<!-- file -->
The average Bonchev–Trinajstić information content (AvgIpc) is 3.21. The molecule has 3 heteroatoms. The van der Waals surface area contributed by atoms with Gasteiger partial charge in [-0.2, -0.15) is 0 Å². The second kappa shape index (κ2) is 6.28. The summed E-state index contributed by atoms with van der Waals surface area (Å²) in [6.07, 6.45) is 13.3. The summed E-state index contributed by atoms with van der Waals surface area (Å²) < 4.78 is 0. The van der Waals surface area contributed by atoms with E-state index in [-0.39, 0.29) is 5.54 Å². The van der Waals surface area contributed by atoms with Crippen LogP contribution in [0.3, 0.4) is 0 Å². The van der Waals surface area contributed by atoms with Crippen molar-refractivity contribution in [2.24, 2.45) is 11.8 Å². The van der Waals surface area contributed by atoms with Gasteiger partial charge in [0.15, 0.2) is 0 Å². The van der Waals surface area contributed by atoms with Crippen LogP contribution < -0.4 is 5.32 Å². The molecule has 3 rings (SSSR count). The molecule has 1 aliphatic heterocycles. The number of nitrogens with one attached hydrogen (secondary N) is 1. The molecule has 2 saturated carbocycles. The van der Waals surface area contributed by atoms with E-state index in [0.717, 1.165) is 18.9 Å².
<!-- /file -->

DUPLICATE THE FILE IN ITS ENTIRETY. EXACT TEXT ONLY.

The average Bonchev–Trinajstić information content (AvgIpc) is 3.21. The molecule has 3 heteroatoms. The van der Waals surface area contributed by atoms with Gasteiger partial charge in [-0.2, -0.15) is 0 Å². The second kappa shape index (κ2) is 6.28. The summed E-state index contributed by atoms with van der Waals surface area (Å²) in [6.07, 6.45) is 13.3. The summed E-state index contributed by atoms with van der Waals surface area (Å²) < 4.78 is 0. The van der Waals surface area contributed by atoms with E-state index in [-0.39, 0.29) is 5.54 Å². The van der Waals surface area contributed by atoms with Crippen LogP contribution in [0.3, 0.4) is 0 Å². The van der Waals surface area contributed by atoms with Crippen molar-refractivity contribution in [2.24, 2.45) is 11.8 Å². The van der Waals surface area contributed by atoms with Gasteiger partial charge in [0.15, 0.2) is 0 Å². The van der Waals surface area contributed by atoms with Crippen LogP contribution < -0.4 is 5.32 Å². The molecule has 3 rings (SSSR count). The molecule has 1 aliphatic heterocycles. The number of nitrogens with one attached hydrogen (secondary N) is 1. The molecule has 2 saturated carbocycles. The van der Waals surface area contributed by atoms with E-state index in [0.717, 1.165) is 18.9 Å².